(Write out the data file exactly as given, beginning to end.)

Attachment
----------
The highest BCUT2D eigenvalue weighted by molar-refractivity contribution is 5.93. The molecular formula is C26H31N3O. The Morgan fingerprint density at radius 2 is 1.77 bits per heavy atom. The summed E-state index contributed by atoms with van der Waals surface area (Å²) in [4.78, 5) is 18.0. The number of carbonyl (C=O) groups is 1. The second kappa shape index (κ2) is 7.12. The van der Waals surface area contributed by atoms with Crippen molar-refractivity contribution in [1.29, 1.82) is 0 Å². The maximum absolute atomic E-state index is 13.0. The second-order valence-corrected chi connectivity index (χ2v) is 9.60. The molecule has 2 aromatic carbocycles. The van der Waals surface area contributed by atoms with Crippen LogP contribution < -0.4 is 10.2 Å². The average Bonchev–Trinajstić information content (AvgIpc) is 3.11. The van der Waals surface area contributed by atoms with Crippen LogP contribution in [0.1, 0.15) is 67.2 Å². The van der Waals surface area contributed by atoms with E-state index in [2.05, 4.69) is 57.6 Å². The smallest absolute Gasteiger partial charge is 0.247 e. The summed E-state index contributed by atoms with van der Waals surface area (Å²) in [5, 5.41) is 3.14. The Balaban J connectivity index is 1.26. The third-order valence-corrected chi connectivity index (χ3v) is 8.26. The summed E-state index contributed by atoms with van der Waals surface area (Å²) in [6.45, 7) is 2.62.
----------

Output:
The highest BCUT2D eigenvalue weighted by molar-refractivity contribution is 5.93. The molecular formula is C26H31N3O. The Morgan fingerprint density at radius 2 is 1.77 bits per heavy atom. The summed E-state index contributed by atoms with van der Waals surface area (Å²) in [4.78, 5) is 18.0. The number of carbonyl (C=O) groups is 1. The second kappa shape index (κ2) is 7.12. The van der Waals surface area contributed by atoms with Crippen molar-refractivity contribution in [1.29, 1.82) is 0 Å². The maximum absolute atomic E-state index is 13.0. The second-order valence-corrected chi connectivity index (χ2v) is 9.60. The molecule has 2 aromatic carbocycles. The van der Waals surface area contributed by atoms with Crippen LogP contribution < -0.4 is 10.2 Å². The average Bonchev–Trinajstić information content (AvgIpc) is 3.11. The van der Waals surface area contributed by atoms with Crippen LogP contribution in [0.1, 0.15) is 67.2 Å². The van der Waals surface area contributed by atoms with E-state index in [2.05, 4.69) is 57.6 Å². The smallest absolute Gasteiger partial charge is 0.247 e. The summed E-state index contributed by atoms with van der Waals surface area (Å²) in [5, 5.41) is 3.14. The Balaban J connectivity index is 1.26. The third-order valence-corrected chi connectivity index (χ3v) is 8.26. The summed E-state index contributed by atoms with van der Waals surface area (Å²) in [6.45, 7) is 2.62.